Nice piece from Andy Kessler on the Meritocracy on Wall Street:
“Part of the charm of Wall Street, and what scares most reasonable people away, is that it is as close to a meritocracy as exists on this earth. It’s dog eat dog. It’s sink or swim. You do a trade and it makes money, then you’re a hero (for a moment anyway) and deserve a bonus. You bring in a deal, you get paid. You lasso more clients’ assets under your firm’s roof, you’re a hitter . . .
The flip side, of course, is what makes Wall Street so dangerous. You lose money for the firm and you’re a heel. Do it again and you don’t get paid that year. Do it a third time and you’re out of a job. Just like that. Gone. I’ve seen it happen to friends and acquaintances at just about every firm up and down Wall Street. There is no tenure on Wall Street, no job security, no long-term guarantees. Ten- and 20-year careers end in a flash. Happens all the time, and everybody who works in the business knows this.That’s one reason why everyone is paid so well. Think of it as combat pay. But the other reason compensation is many, many multiples of the average wage in this country is that trading stocks, doing IPOs, merging companies, managing money is a very lucrative business. Not everyone can do it. It looks easy, football-field-sized trading rooms jammed with adrenalin-rush maniacs sitting in front of huge LCD screens. It might as well be a call center in Mumbai. But it’s hard. Really nasty hard. Wall Street hires in that 99 percentile zone. And then they make your life miserable hoping you’ll quit before they break you. Or hoping they break you before you lose money for the firm. It’s not WalMart or General Motors or even Pfizer or Intel. It’s trial by fire.”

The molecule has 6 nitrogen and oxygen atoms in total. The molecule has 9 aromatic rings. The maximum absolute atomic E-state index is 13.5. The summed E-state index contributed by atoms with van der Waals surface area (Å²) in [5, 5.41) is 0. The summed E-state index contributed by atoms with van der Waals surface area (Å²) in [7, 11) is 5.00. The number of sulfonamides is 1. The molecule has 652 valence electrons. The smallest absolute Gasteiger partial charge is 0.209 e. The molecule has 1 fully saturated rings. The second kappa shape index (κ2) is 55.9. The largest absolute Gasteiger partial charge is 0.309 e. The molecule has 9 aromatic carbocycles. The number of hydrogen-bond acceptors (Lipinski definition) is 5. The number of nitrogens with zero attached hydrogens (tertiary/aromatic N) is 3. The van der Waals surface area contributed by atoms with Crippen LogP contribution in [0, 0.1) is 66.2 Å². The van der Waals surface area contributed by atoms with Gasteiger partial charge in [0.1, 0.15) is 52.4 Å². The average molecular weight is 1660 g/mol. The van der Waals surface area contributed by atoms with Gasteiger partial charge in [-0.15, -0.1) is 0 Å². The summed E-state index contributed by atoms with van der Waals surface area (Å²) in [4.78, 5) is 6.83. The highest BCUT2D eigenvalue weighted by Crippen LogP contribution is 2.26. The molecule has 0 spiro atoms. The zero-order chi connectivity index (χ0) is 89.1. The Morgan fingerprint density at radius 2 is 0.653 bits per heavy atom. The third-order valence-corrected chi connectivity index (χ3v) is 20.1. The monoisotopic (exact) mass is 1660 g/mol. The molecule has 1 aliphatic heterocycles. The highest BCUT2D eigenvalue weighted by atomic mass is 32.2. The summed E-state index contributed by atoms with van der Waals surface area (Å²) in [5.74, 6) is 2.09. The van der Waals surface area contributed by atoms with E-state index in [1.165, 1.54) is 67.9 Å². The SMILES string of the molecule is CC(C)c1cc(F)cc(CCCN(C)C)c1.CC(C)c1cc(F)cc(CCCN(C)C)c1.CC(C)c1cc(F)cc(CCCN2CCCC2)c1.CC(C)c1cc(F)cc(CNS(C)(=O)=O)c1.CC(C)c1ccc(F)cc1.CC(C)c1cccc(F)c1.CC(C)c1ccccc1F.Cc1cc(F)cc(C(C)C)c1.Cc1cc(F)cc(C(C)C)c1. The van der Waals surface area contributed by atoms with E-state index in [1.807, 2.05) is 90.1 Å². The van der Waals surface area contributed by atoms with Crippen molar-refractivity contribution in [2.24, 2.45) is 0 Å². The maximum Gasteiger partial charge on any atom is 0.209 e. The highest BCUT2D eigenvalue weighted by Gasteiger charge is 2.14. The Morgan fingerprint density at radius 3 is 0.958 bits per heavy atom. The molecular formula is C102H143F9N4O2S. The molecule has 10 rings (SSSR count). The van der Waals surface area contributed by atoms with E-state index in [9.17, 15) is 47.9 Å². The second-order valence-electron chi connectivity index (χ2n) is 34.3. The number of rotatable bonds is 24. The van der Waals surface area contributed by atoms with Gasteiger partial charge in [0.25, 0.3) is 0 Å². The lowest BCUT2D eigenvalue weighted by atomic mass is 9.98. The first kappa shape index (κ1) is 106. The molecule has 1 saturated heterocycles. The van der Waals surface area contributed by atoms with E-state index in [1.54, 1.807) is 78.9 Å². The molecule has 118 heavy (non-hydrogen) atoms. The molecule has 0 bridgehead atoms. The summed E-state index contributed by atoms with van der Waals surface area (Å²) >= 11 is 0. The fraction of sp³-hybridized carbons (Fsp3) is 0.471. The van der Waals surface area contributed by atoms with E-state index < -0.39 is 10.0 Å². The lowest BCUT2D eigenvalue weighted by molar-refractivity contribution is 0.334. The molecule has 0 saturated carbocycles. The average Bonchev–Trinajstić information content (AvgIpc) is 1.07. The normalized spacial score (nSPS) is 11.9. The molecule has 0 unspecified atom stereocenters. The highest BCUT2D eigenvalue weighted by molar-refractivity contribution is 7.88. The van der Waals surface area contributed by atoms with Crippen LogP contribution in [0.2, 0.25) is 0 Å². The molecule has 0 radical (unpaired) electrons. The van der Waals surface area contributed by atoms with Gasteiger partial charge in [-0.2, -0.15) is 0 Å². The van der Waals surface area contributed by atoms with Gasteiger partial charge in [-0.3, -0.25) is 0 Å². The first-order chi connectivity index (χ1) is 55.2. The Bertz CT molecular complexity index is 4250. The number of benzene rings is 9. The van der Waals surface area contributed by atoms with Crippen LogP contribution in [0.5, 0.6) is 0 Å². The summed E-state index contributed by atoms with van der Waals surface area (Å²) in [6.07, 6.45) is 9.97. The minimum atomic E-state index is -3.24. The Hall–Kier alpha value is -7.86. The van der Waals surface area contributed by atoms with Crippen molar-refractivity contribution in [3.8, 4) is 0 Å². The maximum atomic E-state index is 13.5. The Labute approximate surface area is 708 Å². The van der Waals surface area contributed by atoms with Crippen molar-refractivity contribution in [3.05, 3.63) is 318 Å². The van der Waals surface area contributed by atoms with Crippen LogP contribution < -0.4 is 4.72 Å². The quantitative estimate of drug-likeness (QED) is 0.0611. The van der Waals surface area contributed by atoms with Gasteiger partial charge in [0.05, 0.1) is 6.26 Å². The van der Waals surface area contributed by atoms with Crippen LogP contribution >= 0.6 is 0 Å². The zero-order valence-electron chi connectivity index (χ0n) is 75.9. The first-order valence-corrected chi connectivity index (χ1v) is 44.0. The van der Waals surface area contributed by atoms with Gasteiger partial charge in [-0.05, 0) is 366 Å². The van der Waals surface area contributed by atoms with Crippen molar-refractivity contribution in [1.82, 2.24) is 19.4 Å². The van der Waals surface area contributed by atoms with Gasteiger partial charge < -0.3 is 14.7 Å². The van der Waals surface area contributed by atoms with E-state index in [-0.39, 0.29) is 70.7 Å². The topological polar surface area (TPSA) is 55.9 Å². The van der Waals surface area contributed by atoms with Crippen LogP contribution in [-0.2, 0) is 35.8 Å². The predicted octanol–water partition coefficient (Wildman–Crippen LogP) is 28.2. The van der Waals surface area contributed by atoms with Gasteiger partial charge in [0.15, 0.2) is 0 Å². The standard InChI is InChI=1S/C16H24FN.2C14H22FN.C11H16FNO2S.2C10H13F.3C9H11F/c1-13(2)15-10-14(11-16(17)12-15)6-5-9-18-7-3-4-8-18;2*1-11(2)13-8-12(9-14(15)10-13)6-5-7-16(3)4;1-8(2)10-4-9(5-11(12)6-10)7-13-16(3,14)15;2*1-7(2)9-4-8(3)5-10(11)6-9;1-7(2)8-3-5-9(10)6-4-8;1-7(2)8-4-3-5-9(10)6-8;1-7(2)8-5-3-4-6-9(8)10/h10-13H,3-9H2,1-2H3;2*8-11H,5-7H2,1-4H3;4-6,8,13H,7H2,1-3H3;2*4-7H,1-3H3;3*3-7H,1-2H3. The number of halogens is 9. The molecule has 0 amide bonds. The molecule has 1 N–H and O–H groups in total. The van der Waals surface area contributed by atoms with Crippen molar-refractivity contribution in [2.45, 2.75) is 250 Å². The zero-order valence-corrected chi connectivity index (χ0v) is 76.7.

Pretty fair assessment, and matches my own views of the Wall Street meritocracy . . .
Lehman And Meritocracy
Forbes, 09.14.09, 01:10 PM EDT
What went wrong a year ago
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